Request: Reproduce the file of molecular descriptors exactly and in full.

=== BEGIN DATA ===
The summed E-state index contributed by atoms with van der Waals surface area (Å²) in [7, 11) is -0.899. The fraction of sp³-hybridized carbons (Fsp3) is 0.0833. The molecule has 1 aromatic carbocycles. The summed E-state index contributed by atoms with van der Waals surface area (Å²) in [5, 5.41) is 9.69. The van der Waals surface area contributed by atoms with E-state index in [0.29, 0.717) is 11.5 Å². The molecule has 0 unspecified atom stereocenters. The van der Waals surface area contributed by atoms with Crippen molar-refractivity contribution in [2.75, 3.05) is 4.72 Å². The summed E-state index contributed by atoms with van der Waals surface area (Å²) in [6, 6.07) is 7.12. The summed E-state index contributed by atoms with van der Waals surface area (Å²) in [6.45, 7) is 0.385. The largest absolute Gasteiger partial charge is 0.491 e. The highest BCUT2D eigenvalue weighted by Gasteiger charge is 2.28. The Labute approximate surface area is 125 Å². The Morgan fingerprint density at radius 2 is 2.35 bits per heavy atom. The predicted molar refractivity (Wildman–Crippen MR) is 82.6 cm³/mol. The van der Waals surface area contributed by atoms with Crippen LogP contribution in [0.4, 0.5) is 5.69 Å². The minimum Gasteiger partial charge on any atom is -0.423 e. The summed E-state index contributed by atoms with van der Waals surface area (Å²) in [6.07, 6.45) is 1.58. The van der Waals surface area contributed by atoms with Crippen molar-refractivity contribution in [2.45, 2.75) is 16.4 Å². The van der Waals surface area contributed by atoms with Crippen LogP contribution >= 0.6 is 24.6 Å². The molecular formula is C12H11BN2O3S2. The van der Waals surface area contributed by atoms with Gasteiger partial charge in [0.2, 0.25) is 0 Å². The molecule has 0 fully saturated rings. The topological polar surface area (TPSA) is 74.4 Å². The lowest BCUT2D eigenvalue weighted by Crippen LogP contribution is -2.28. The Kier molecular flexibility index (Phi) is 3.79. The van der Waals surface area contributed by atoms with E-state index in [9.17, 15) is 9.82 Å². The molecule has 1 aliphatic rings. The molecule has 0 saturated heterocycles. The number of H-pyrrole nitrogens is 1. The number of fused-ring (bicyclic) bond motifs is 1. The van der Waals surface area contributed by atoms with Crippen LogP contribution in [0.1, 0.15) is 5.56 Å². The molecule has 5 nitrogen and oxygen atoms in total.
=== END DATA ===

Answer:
The summed E-state index contributed by atoms with van der Waals surface area (Å²) in [7, 11) is -0.899. The fraction of sp³-hybridized carbons (Fsp3) is 0.0833. The molecule has 1 aromatic carbocycles. The summed E-state index contributed by atoms with van der Waals surface area (Å²) in [5, 5.41) is 9.69. The van der Waals surface area contributed by atoms with E-state index in [0.29, 0.717) is 11.5 Å². The molecule has 0 unspecified atom stereocenters. The van der Waals surface area contributed by atoms with Crippen molar-refractivity contribution in [2.75, 3.05) is 4.72 Å². The summed E-state index contributed by atoms with van der Waals surface area (Å²) in [6, 6.07) is 7.12. The summed E-state index contributed by atoms with van der Waals surface area (Å²) in [6.45, 7) is 0.385. The largest absolute Gasteiger partial charge is 0.491 e. The highest BCUT2D eigenvalue weighted by Gasteiger charge is 2.28. The Labute approximate surface area is 125 Å². The Morgan fingerprint density at radius 2 is 2.35 bits per heavy atom. The predicted molar refractivity (Wildman–Crippen MR) is 82.6 cm³/mol. The van der Waals surface area contributed by atoms with Crippen LogP contribution in [0.4, 0.5) is 5.69 Å². The minimum Gasteiger partial charge on any atom is -0.423 e. The summed E-state index contributed by atoms with van der Waals surface area (Å²) in [6.07, 6.45) is 1.58. The van der Waals surface area contributed by atoms with Crippen molar-refractivity contribution in [2.45, 2.75) is 16.4 Å². The van der Waals surface area contributed by atoms with Crippen LogP contribution >= 0.6 is 24.6 Å². The molecular formula is C12H11BN2O3S2. The van der Waals surface area contributed by atoms with Gasteiger partial charge in [0.2, 0.25) is 0 Å². The molecule has 0 fully saturated rings. The topological polar surface area (TPSA) is 74.4 Å². The lowest BCUT2D eigenvalue weighted by Crippen LogP contribution is -2.28. The Kier molecular flexibility index (Phi) is 3.79. The van der Waals surface area contributed by atoms with E-state index in [9.17, 15) is 9.82 Å². The molecule has 1 aliphatic rings. The molecule has 0 saturated heterocycles. The number of H-pyrrole nitrogens is 1. The number of fused-ring (bicyclic) bond motifs is 1. The van der Waals surface area contributed by atoms with Crippen LogP contribution in [0.1, 0.15) is 5.56 Å². The molecule has 5 nitrogen and oxygen atoms in total.